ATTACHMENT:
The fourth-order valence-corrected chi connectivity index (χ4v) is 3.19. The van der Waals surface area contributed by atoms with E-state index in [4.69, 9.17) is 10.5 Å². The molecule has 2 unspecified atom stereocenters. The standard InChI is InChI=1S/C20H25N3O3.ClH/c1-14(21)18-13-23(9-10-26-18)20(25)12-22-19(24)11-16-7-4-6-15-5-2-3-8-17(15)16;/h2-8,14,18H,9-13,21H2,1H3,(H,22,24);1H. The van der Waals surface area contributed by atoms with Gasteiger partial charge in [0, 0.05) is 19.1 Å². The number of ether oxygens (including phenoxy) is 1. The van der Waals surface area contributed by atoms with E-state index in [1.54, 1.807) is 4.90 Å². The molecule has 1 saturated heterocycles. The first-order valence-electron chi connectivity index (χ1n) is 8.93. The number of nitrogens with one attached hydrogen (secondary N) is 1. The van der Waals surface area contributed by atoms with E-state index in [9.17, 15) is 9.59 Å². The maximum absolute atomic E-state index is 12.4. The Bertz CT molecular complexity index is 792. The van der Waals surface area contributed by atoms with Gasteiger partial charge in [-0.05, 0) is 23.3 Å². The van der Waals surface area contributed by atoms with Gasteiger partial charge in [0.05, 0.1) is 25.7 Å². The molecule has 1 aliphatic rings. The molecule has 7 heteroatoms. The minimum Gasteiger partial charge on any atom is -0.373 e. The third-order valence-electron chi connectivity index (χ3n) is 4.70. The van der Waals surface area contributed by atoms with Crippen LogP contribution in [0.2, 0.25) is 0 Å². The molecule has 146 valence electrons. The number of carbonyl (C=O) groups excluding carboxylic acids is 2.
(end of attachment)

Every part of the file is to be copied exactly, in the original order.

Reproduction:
The fourth-order valence-corrected chi connectivity index (χ4v) is 3.19. The van der Waals surface area contributed by atoms with E-state index in [4.69, 9.17) is 10.5 Å². The molecule has 2 unspecified atom stereocenters. The standard InChI is InChI=1S/C20H25N3O3.ClH/c1-14(21)18-13-23(9-10-26-18)20(25)12-22-19(24)11-16-7-4-6-15-5-2-3-8-17(15)16;/h2-8,14,18H,9-13,21H2,1H3,(H,22,24);1H. The van der Waals surface area contributed by atoms with Gasteiger partial charge in [0, 0.05) is 19.1 Å². The number of ether oxygens (including phenoxy) is 1. The van der Waals surface area contributed by atoms with E-state index in [1.54, 1.807) is 4.90 Å². The molecule has 1 saturated heterocycles. The first-order valence-electron chi connectivity index (χ1n) is 8.93. The number of nitrogens with one attached hydrogen (secondary N) is 1. The van der Waals surface area contributed by atoms with E-state index in [9.17, 15) is 9.59 Å². The maximum absolute atomic E-state index is 12.4. The Bertz CT molecular complexity index is 792. The van der Waals surface area contributed by atoms with Gasteiger partial charge in [-0.05, 0) is 23.3 Å². The van der Waals surface area contributed by atoms with Gasteiger partial charge in [0.05, 0.1) is 25.7 Å². The molecule has 1 aliphatic rings. The molecule has 7 heteroatoms. The minimum Gasteiger partial charge on any atom is -0.373 e. The third-order valence-electron chi connectivity index (χ3n) is 4.70. The van der Waals surface area contributed by atoms with Crippen LogP contribution in [0.2, 0.25) is 0 Å². The molecule has 146 valence electrons. The number of carbonyl (C=O) groups excluding carboxylic acids is 2.